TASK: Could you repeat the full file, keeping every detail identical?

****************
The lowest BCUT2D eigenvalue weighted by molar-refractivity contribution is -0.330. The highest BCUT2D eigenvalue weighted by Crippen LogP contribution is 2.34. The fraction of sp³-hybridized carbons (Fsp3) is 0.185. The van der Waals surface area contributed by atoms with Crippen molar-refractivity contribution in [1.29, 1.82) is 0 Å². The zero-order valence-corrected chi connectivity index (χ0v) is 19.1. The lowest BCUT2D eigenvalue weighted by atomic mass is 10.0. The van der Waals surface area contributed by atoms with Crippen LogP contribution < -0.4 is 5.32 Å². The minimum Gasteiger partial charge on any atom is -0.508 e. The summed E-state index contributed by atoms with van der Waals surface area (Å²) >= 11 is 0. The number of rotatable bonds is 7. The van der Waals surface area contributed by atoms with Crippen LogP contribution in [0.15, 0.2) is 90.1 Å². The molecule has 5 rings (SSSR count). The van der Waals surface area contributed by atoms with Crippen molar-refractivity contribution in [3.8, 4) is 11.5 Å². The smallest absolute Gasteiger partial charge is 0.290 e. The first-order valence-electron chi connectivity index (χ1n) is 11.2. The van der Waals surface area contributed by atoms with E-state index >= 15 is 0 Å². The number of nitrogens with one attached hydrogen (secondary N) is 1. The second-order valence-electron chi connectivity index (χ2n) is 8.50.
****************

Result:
The lowest BCUT2D eigenvalue weighted by molar-refractivity contribution is -0.330. The highest BCUT2D eigenvalue weighted by Crippen LogP contribution is 2.34. The fraction of sp³-hybridized carbons (Fsp3) is 0.185. The van der Waals surface area contributed by atoms with Crippen molar-refractivity contribution in [1.29, 1.82) is 0 Å². The zero-order valence-corrected chi connectivity index (χ0v) is 19.1. The lowest BCUT2D eigenvalue weighted by atomic mass is 10.0. The van der Waals surface area contributed by atoms with Crippen LogP contribution < -0.4 is 5.32 Å². The minimum Gasteiger partial charge on any atom is -0.508 e. The summed E-state index contributed by atoms with van der Waals surface area (Å²) >= 11 is 0. The number of rotatable bonds is 7. The van der Waals surface area contributed by atoms with Crippen LogP contribution in [0.15, 0.2) is 90.1 Å². The molecule has 5 rings (SSSR count). The van der Waals surface area contributed by atoms with Crippen molar-refractivity contribution in [3.8, 4) is 11.5 Å². The smallest absolute Gasteiger partial charge is 0.290 e. The first-order valence-electron chi connectivity index (χ1n) is 11.2. The van der Waals surface area contributed by atoms with E-state index >= 15 is 0 Å². The number of nitrogens with one attached hydrogen (secondary N) is 1. The second-order valence-electron chi connectivity index (χ2n) is 8.50.